Albany Med Physician Identifies Rare Case of Tick-Associated Paralysis
ALBANY, N.Y., May 17, 2012A two-year old girl suffering from a worsening onset of paralysis was cured this month by an Albany Medical Center physician who recognized the girl’s unusual condition from a case she had observed only once during her training more than five years ago.
After a brief clinical examination and a review of numerous medical tests that failed to identify the condition, Karen Powers, M.D., assistant professor of pediatric neurology, asked to check the girl’s hair, where she found the root of the problem: a dog tick that can cause paralysis and even death, but is rarely found in the northeast.
Dr. Powers, working with Albany Med pediatric hospitalist Sara Horstmann, M.D., simply removed the tick with a pair of tweezers. Within hours, the patient, Jenna Tomlins, who had come to Albany Med from Hopewell Junction, had completely recovered, and will have no lasting impact from the incident.
The last documented case of this kind of tick paralysis in the northeast was in 1998 and only 50 cases of tick paralysis were documented in the United States between 1946 and 2006, according to a study published in the January 2010 issue of the American Journal of Medical Toxicology.
We were truly fortunate to be able to quickly identify the source of the problem, and to bring this girl back to normal in such a short time without needing to put her through uncomfortable and invasive tests and procedures, Dr. Powers said.
She said that while cases like this were more common in Virginia where she had completed a fellowship in pediatric neurology, that they were still extremely rare. Failure to find and remove the tick quickly would have caused expensive and unnecessary testing and ineffective treatment efforts, and may have led to respiratory failure.
While we were fortunate that Dr. Powers had the experience to diagnose Jenna’s condition so quickly, if gone undetected, this condition could have had dire consequences if the tick was not removed when it was, said Rachel Tomlins, Jenna’s mother. I hope that Jenna’s experience can serve as an educational opportunity to other parents to be vigilant about preventing and checking for ticks.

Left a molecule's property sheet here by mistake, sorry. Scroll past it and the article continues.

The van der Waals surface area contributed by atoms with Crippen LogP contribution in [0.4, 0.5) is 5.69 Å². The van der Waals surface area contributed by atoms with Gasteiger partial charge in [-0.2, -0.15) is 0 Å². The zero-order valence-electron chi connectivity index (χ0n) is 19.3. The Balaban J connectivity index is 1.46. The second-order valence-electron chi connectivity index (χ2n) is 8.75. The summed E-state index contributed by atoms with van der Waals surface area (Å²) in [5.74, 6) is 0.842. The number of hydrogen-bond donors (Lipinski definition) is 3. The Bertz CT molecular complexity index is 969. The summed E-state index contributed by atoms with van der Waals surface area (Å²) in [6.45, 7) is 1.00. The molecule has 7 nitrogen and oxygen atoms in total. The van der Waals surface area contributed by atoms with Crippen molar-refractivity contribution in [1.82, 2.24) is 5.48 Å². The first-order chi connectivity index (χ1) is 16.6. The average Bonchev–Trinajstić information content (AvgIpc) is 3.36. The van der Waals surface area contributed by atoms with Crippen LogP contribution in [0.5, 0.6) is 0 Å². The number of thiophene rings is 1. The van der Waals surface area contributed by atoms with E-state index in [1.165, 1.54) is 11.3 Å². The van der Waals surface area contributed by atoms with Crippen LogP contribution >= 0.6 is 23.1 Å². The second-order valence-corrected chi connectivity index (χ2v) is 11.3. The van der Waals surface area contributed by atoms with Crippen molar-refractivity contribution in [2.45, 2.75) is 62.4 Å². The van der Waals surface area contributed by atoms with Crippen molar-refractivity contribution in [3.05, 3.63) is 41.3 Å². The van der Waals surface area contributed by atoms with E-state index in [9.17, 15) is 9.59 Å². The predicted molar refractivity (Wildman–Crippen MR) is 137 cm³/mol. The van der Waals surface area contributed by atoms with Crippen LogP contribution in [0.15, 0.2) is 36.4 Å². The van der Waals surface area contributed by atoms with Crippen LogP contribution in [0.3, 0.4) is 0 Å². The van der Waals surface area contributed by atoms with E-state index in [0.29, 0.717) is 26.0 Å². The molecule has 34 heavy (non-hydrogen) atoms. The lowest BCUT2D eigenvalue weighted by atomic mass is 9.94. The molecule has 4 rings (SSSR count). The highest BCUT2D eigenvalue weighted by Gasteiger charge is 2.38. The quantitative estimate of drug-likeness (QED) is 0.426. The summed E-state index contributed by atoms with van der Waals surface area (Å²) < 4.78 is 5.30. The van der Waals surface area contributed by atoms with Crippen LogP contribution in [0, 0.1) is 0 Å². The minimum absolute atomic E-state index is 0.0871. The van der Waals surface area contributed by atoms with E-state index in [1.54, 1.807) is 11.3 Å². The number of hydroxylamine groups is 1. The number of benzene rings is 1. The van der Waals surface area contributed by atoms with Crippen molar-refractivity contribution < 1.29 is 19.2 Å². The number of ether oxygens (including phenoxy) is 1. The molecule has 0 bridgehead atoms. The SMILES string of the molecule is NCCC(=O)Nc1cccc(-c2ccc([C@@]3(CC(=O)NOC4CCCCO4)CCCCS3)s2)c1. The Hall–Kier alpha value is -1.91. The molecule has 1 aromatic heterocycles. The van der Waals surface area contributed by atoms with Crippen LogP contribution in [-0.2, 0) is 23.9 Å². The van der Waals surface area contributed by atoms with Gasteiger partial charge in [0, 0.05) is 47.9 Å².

Roberto Santos, M.D., assistant professor of pediatric infectious disease at Albany Medical Center, said that the condition in this case differs from the infection carried by ticks more commonly found in the northeast. Rather than spreading diseases after having been infected, as is done with deer ticks found in the northeast, the American dog tick, after engorgement from prolonged attachment and feeding transmits neurotoxins that may cause paralysis.
Dr. Santos said that in tick-infested areas, the best protection is to avoid contact with soil, leaf litter and vegetation. Some ways to protect against ticks include:
Wearing light-colored clothing with a tight weave to spot ticks easily.
Wearing enclosed shoes, long pants and a long-sleeved shirt. Tuck pant legs into socks or boots and shirt into pants.
Checking clothes and any exposed skin frequently for ticks while outdoors.
Using insect repellent.
Staying on cleared, well-traveled trails. Walk in the center of trails. Avoid dense woods and bushy areas.
Keeping long hair tied back, especially when gardening.
Bathing/showering as soon as possible after going indoors (preferably within two hours) to wash off and more easily find ticks that may be on you.
Conducting a final, full-body tick check at the end of the day (including children and pets), and removing ticks promptly.
According to the State Department of Health, the three most common ticks in New York are the deer (black-legged) tick, the American dog tick and the lone star tick. Only deer ticks carry the bacterium that causes Lyme disease. Young deer ticks, called nymphs, are brown and the size of poppy seeds. Adult female deer ticks are red and black, while males are black. Adult deer ticks are about the size of a sesame seed.
American dog ticks can carry the bacterium that causes Rocky Mountain spotted fever. Dog ticks are reddish-brown and larger than deer ticks. Deer and dog ticks are most active during the spring, early summer and fall. Lone star ticks are becoming more common in New York State. Adult female lone star ticks, which can cause rashes, have a white dot on their back and are similar in size to deer ticks. They are most active from April through July.
Albany Medical Center, northeastern New York’s only academic health sciences center, is one of the largest private employers in the Capital Region. It incorporates the 651-bed Albany Medical Center Hospital, which offers the widest range of medical and surgical services in the region, and the Albany Medical College, which trains the next generation of doctors, scientists and other healthcare professionals, and which also includes a biomedical research enterprise and the region’s largest physicians practice with 325 doctors. Albany Medical Center works with dozens of community partners to improve the region’s health and quality of life. For more information: www.amc.edu or www.facebook.com/albanymedicalcenter.
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